Today at the ASIS International show, I was struck by two things: (1) the fierce competition in video analytics and (2) the IP revolution finally emerging. Even compared to just 6 months ago at the ISC West show, the landscape really seems to have changed in these two related fields.
"Bandwidth is not a problem," said Bruce Doneff at the DVTel booth. He explained that the word (and proof) is finally getting out that not only are system designers figuring out ways to more efficiently process data so as to minimize the load on the network, the networks themselves are becoming so robust that they can handle many of the loads that were problematic a few years ago.
Doneff says that DVTel predicted a few years ago that "everything" was going onto the network and began pushing for open standards (despite resistance from others). In his words, "We were IP before IP was cool."
One specific application of IP that has improved over the past six months is video analytics. Video by itself has plenty of data to send over a network, but then adding complicated algorithms to detect "suspicious activity" even tougher. However, these past few months have made a difference. However, companies such as Agent Vi, DVTel, OnSSI, and Sony are working on ways to transmit video analytic data over a network efficiently.
And video analytics itself is improving--the algorithms are getting better. For instance, Vidient, the makers of the SmartCatch video analytic software, are demonstrating their tailgating feature live for the first time. (Tailgating is when one person enters a door closely followed by at least one other... this could be suspicious in the sense that the first person is authorized to enter but the second may not be authorized.) At ISC West, Vidient's tailgating algorithm was working consistently enough for them to advertise live demos of it. At ASIS, they're happy to do so--and claim to be the only ones.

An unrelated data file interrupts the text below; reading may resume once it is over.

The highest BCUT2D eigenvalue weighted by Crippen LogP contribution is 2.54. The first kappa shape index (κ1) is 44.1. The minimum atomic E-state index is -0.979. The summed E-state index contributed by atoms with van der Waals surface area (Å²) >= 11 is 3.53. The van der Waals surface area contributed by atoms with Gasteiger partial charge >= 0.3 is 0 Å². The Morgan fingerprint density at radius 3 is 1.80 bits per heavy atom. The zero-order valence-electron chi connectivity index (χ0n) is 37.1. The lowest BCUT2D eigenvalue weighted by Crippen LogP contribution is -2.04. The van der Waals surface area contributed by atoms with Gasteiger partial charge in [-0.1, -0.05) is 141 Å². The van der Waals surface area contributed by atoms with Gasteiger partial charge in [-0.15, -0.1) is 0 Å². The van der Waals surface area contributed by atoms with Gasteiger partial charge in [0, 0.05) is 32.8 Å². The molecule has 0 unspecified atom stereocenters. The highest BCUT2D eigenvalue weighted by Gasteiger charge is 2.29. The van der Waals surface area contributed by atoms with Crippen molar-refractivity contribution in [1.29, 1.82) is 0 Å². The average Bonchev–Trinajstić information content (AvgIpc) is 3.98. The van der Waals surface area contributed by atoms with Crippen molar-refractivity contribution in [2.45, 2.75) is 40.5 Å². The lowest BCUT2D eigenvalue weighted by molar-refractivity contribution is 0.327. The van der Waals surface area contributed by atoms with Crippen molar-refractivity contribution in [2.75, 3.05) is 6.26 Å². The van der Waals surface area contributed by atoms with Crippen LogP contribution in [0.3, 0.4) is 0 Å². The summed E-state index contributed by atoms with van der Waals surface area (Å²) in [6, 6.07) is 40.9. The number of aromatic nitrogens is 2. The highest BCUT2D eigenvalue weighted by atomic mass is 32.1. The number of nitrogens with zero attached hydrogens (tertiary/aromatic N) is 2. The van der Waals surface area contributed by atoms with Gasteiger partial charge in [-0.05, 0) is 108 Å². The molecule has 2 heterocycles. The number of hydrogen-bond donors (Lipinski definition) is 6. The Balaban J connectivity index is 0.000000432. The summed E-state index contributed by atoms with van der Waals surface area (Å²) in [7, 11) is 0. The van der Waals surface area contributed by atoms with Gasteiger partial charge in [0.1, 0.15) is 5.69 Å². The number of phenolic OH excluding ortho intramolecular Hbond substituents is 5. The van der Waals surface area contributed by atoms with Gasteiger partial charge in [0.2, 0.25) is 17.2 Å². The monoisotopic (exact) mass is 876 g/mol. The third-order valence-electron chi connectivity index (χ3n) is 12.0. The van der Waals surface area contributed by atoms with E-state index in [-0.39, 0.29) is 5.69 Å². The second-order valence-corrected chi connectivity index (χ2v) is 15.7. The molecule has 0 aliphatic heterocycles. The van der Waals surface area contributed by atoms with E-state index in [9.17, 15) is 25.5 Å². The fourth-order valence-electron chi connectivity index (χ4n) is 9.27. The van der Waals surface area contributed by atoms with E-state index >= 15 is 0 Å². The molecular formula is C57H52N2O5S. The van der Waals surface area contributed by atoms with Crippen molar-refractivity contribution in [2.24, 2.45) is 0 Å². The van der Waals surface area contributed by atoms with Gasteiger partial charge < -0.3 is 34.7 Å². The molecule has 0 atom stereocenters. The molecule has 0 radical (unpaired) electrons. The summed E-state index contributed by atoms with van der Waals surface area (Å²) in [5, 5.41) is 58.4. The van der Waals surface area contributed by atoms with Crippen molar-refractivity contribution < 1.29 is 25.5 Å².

Joe Montalbo, president and CEO of Pixim, says that video analytics industry is "state of the art," which he quips as meaning "it works half of the time." Montalbo says that often when a video analytic algorithm doesn't function properly it is simply because the video feed it got wasn't high enough quality-the natural plug for his own product, a chip/sensor that he says is one of the best for cameras that are going to be used with analytics (the company's chips can be found in a number of cameras on the show floors, including ioimage, a camera/analytics company).
So, with cameras getting higher quality images, networks becoming more efficient, and algorithms becoming smarter, video analytics is fast approaching the mainstream.
[Greg McConnell is assistant editor for Security Dealer, and regularly maintains a blog covering issues facing the dealer community.]